Dem’s sug­ges­tion an­ger­ing party

The Denver Post - - NEWS - By Bill Bar­row and David Crary AP file

The pro­posal seemed mod­est in to­day’s po­lar­ized po­lit­i­cal cli­mate: The head of the Demo­cratic Con­gres­sional Cam­paign Com­mit­tee sug­gested his group may help fund can­di­dates who didn’t share the party’s sup­port for abor­tion rights.

The back­lash from abor­tion-rights ac­tivists and or­ga­ni­za­tions was quick and harsh. The ba­sic mes­sage: Don’t go there.

A coali­tion of pro­gres­sive groups, in­clud­ing Planned Par­ent­hood and NARAL Pro-Choice Amer­ica, is­sued a “state­ment of prin­ci­ples “chal­leng­ing the party to be un­wa­ver­ing in its sup­port for abor­tion rights. Scores of women who have had abor­tions made the same point in an open let­ter to House Demo­cratic leader Nancy Pelosi, a staunch abor­tion­rights sup­porter who nonethe­less says there’s room in the party for op­pos­ing views.

“The DCCC should not be sup­port­ing any politi­cian who does not re­spect a woman’s right to con­trol her body,” said Karin Roland, of the women’s rights group Ul­tra­vi­o­let. “There is no fu­ture of the Demo­cratic Party with­out women — so stop be­tray­ing them for a mis­guided idea of what’s needed to win elec­tions.”

The lat­est brush fires were sparked this week by the DCCC chair­man, Rep. Ben Ray Lu­jan of New Mex­ico, when he told The Hill news­pa­per that the com­mit­tee is will­ing to aid can­di­dates who op­pose abor­tion rights. His core ar­gu­ment: Democrats — af­ter a se­ries of dis­may­ing losses in na­tional and state elec­tions — will only re­claim power by win­ning in GOP-lean­ing dis­tricts and states where the lib­eral base can’t de­liver vic­to­ries on its own.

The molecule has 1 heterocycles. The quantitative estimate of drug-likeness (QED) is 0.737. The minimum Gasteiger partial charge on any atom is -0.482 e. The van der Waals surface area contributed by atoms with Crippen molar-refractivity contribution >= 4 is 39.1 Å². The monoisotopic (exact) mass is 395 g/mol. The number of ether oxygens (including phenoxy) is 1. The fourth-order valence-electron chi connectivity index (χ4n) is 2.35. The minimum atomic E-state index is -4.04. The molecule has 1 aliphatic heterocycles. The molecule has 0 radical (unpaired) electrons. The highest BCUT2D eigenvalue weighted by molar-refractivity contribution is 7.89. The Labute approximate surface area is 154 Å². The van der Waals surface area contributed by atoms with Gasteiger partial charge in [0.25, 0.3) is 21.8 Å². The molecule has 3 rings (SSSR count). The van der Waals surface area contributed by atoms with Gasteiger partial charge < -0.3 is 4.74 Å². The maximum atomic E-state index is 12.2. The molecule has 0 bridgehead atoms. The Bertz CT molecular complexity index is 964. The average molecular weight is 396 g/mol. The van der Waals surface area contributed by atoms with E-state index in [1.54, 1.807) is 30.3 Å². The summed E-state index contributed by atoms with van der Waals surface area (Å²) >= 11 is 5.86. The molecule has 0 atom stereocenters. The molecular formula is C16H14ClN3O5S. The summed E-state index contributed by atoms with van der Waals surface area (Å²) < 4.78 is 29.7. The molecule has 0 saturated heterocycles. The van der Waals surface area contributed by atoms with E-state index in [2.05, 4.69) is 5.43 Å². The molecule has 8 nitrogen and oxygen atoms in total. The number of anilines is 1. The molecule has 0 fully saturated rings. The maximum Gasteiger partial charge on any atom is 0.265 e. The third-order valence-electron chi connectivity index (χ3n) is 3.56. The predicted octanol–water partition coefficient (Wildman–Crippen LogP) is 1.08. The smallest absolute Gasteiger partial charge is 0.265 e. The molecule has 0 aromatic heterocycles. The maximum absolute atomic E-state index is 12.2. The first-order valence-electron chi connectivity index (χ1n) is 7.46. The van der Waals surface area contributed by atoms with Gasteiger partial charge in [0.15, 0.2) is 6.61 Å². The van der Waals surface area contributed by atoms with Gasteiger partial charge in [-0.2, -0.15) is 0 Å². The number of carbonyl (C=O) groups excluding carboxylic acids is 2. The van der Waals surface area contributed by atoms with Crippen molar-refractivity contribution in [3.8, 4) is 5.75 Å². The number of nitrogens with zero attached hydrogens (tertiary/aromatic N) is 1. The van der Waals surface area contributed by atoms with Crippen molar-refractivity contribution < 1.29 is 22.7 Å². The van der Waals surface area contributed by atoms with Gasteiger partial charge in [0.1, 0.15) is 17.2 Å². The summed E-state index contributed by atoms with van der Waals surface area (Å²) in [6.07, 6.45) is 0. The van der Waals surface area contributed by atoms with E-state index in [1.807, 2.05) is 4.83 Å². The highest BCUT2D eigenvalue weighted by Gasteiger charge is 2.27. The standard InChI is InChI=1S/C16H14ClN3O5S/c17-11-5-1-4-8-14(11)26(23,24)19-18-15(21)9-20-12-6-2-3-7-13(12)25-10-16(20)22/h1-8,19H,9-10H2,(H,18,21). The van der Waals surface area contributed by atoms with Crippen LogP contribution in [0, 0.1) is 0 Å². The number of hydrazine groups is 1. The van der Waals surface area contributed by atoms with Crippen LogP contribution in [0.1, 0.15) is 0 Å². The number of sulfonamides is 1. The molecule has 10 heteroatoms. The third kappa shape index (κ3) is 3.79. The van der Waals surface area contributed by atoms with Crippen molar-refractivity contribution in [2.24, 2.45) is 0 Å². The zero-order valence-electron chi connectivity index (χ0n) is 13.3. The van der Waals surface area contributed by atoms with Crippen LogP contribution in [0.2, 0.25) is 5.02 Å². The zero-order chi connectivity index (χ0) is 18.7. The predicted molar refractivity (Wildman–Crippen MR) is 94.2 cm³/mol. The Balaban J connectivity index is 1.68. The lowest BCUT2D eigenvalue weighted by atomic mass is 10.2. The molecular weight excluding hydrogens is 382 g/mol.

A DCCC of­fi­cial, Mered­ith Kelly, said Lu­jan isn’t look­ing specif­i­cally for abor­tion-rights op­po­nents, even in con­ser­va­tive dis­tricts. But, she added, “We are work­ing right now to re­cruit can­di­dates who rep­re­sent Demo­cratic val­ues and who also fit the dis­tricts they are run­ning in.”

The cur­rent Congress is al­most mono­lithic when it comes to abor­tion. Only a small hand­ful of Re­pub­li­cans vote in fa­vor of abor­tion rights; a sim­i­larly small num­ber of Democrats sup­port re­stric­tions on abor­tion.

Some Demo­cratic of­fi­cials sug­gest the ar­gu­ment over Lu­jan’s re­marks is overblown — a hand­ful of out­liers won’t change the agenda if Democrats re­claim con­gres­sional ma­jori­ties. Abor­tion-rights lead­ers have a dif­fer­ent view.

“Ev­ery time the Democrats lose an elec­tion, they start cast­ing about in ways that are deeply dam­ag­ing to the base,” NARAL pres­i­dent Il­yse Hogue said. “If they go out and start re­cruit­ing anti-choice can­di­dates un­der the Demo­cratic brand, the mes­sage is, ‘We’re will­ing to sell out women to win,’ and po­lit­i­cally that’s just sui­cide.”

Dawn Laguens, ex­ec­u­tive vice pres­i­dent of Planned Par­ent­hood, said politi­cians who per­son­ally ob­ject to abor­tion should be wel­come in the Demo­cratic Party — as long as they don’t vote to im­pose that view on oth­ers.

Sup­port­ing can­di­dates who voted that way, said Laguens, would be com­pa­ra­ble to sup­port­ing can­di­dates who voted against LGBT-rights.

“Th­ese are fun­da­men­tal is­sues that Democrats have staked their world view around,” she said.

Stephen Sch­neck, a long­time po­lit­i­cal sci­ence pro­fes­sor at Catholic Univer­sity and board mem­ber with Democrats for Life of Amer­ica, con­tends that the Demo­cratic lead­er­ship would ben­e­fit from more di­verse views on abor­tion.

“In­ter­nal ten­sions are re­ally good for a party,” he said, cit­ing polls show­ing that more than 20 per­cent of Demo­cratic vot­ers op­pose abor­tion in most cases.

In some re­spects, Lu­jan’s re­marks don’t rep­re­sent a new stance for the Democrats’ cam­paign ap­pa­ra­tus. The Demo­cratic Gov­er­nors As­so­ci­a­tion in 2015 helped John Bel Ed­wards, an anti-abor­tion Catholic, win the Louisiana gov­er­nors’ race, an up­set in a Repub­li­can-dom­i­nated state.

The gov­er­nors’ group is now eye­ing the 2018 race for gover­nor in Kansas. The Demo­cratic field in­cludes for­mer leg­is­la­tor and agri­cul­ture com­mis­sioner Joshua Svaty, who had an anti-abor­tion record in the Kansas House.

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